We live in a curious time of in-between, an interregnum in which we have left many of the demands of the past behind but not yet embraced the ways of the future. Which is a shame, since the future is so much easier, quicker and more efficient.
For example, our payment system is finally leaving behind the old plastic card technology that demanded a signature on a piece of paper, which then had details of the transaction imprinted through a so-called zip-zap machine.
Soon, all credit card payments will be made through a virtual card stored in an invisible digital wallet on our smartphones. But meanwhile, we are stuck in the world of in-between, using plastic cards that take a digital imprint of the card and spit out a paper receipt. It feels more advanced, but in reality it is merely a connected, faster form of the zip-zap machine, and some still return to their paper comfort zone.
We see the same in-between thinking at work in what was once hailed as the most progressive of South Africa’s state institutions: SA Revenue Services. When SARS introduced e-filing in August 2007, few believed it would work. Yet, within a couple of years, it was processing hundreds of thousands of tax returns, eliminating millions of printed pages, and dramatically speeding up tax refunds.
But it is almost as if SARS has lost its nerve. Now, when taxpayers experience delays in refunds and visit tax offices, they are invariably told to come back with the “original” printouts of their e-filed tax returns. Of course, in the digital era, there is no such thing; any print-out from any computer is the equivalent of an “original” print-out, and it can be done as easily at the tax office as at home.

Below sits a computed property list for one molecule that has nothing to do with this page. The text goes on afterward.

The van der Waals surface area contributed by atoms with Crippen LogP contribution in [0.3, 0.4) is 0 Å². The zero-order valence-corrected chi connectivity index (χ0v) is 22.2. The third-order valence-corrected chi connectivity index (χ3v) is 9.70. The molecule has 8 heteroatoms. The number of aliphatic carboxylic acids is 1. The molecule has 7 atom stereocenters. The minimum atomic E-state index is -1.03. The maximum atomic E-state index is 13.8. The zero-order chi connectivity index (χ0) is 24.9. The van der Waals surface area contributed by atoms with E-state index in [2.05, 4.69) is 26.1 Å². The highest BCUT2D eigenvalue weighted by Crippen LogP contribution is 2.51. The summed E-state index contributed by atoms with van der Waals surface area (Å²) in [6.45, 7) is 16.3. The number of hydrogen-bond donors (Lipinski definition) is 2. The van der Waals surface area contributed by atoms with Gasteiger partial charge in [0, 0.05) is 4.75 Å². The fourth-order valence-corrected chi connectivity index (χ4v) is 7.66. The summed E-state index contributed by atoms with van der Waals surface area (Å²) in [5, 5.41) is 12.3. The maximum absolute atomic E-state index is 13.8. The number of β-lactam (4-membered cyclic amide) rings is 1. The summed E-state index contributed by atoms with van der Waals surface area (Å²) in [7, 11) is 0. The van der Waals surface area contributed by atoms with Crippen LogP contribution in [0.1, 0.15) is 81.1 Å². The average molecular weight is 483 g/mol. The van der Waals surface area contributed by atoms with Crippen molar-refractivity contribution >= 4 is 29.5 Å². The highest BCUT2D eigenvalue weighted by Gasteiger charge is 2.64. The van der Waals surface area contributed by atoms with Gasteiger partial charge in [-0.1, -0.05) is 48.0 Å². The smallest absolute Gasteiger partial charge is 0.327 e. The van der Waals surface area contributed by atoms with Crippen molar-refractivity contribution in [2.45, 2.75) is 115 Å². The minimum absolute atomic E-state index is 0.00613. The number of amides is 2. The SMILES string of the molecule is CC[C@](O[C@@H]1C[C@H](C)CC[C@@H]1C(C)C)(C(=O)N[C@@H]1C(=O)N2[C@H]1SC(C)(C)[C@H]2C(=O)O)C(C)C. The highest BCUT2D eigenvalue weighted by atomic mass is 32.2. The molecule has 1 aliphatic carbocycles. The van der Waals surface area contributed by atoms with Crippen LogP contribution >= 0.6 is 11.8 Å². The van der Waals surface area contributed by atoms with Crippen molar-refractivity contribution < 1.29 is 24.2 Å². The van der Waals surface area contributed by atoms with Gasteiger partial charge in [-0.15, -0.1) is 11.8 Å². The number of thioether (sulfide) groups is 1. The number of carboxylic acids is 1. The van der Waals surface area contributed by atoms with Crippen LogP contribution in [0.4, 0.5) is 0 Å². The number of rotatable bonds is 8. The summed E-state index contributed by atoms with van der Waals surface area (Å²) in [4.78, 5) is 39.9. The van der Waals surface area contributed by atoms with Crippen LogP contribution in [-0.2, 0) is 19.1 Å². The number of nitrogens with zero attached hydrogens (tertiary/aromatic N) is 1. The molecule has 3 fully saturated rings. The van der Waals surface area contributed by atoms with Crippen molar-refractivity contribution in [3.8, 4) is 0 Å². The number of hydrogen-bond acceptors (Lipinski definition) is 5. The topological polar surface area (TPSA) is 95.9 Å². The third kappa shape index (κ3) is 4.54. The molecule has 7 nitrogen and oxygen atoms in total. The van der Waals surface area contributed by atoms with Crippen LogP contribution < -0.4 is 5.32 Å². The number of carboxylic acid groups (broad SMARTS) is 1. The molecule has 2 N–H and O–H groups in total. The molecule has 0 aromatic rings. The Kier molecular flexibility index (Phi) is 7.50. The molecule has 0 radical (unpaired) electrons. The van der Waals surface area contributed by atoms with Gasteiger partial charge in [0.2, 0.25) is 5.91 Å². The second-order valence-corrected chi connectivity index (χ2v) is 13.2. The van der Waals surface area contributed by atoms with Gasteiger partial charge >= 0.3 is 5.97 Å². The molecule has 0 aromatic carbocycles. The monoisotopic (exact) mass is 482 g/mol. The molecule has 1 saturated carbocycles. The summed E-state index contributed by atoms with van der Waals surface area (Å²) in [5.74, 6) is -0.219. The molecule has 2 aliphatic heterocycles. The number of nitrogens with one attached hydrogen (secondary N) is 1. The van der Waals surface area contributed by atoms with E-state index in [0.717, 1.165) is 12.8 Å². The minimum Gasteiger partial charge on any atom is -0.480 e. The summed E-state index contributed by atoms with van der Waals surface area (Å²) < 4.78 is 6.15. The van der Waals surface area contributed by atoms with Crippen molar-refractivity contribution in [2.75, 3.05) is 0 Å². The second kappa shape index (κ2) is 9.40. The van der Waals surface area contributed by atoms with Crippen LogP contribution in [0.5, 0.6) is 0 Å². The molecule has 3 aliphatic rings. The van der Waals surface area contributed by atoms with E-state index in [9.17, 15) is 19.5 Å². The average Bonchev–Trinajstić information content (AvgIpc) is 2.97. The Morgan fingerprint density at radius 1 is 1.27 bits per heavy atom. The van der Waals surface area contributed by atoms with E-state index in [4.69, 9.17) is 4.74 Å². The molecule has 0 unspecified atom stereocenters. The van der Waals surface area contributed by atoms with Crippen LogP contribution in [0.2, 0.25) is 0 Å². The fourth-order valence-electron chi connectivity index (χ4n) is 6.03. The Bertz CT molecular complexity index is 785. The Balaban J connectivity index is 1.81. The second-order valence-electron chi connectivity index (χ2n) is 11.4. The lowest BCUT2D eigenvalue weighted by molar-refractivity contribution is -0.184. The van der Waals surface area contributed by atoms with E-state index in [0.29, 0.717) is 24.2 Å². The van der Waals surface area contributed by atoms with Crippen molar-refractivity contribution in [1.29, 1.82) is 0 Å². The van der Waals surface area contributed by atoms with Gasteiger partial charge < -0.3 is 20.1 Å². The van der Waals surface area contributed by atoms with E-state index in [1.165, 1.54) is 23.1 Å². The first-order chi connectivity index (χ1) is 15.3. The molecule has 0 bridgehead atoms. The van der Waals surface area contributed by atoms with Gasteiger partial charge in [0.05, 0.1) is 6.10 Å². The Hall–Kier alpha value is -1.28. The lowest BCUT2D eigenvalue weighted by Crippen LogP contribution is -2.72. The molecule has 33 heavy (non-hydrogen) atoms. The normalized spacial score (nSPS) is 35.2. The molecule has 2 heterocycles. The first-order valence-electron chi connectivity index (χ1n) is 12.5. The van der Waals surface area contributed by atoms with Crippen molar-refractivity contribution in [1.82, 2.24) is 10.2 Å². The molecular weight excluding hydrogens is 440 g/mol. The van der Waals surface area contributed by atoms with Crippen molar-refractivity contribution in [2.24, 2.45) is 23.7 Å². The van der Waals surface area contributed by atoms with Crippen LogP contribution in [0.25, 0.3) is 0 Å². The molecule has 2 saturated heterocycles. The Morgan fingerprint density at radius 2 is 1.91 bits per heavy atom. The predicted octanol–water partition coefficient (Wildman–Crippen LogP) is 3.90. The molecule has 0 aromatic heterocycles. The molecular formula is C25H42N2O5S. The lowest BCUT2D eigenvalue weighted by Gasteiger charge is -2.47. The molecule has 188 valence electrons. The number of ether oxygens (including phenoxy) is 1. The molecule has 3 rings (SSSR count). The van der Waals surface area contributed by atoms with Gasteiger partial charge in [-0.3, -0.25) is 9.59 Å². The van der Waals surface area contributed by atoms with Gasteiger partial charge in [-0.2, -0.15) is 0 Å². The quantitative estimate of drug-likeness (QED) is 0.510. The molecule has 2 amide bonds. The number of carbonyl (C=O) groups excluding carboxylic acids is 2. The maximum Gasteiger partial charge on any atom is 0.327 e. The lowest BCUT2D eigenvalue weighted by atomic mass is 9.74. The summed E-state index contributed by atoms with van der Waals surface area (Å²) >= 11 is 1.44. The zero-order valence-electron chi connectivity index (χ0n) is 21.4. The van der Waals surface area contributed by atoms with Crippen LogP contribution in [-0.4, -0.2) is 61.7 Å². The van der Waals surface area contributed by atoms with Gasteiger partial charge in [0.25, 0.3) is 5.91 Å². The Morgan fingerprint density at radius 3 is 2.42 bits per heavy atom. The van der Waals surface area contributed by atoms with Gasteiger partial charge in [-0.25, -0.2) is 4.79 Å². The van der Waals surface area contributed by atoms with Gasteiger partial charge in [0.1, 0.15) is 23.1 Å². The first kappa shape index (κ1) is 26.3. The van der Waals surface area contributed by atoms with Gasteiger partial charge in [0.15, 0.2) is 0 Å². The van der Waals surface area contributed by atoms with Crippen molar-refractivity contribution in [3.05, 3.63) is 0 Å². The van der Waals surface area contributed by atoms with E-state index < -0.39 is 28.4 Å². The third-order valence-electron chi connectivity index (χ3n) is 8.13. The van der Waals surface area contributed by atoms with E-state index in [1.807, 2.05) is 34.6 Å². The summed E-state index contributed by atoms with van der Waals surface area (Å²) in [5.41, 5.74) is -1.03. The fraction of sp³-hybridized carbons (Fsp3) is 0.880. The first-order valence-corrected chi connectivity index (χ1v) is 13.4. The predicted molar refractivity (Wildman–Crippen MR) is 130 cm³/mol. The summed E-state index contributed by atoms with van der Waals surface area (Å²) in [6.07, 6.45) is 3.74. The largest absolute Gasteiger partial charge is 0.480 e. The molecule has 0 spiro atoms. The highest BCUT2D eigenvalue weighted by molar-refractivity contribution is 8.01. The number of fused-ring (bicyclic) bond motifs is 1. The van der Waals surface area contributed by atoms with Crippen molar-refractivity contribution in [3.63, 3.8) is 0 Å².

However, anyone who has attempted that argument at a tax office will know the futility of arguing with a bureaucrat. Whether it is bloody-mindedness, inefficiency, or a ploy to keep staff busy, it makes no sense and reverses any goodwill that e-filing had created.
But it’s not only government departments that make demands that are wasteful of both physical resources and human productivity. Many finance departments in corporate South Africa demand that suppliers mail or deliver an “original” invoice, even though it would simply be a printed version of the electronic document that had already been emailed.
The policy is still in place at some banks, telecommunications organisations and large mining houses. It is not only archaic thinking, it is also a remarkable form of institutional stupidity. The intensity of competition today means that businesses must become fully digital to be nimble, responsive and efficient. And that is merely to keep up with competitors, let alone outperform them.
Meanwhile, even in the in-between world, where businesses acknowledge that digital has replaced paper, the future is also not fully grasped. Most companies still email documents in basic PDF format that cannot be filled in electronically, so they have to be printed out, filled in and signed with pen, re-scanned, and emailed.
The only reason businesses get away with this in-between technology is that most of their customers also reside in the in-between world, or even in the old paper world. But the longer they wait to own their own digital future, the more likely they are to fall through the cracks of this bureaucracy, and no amount of paper will save them.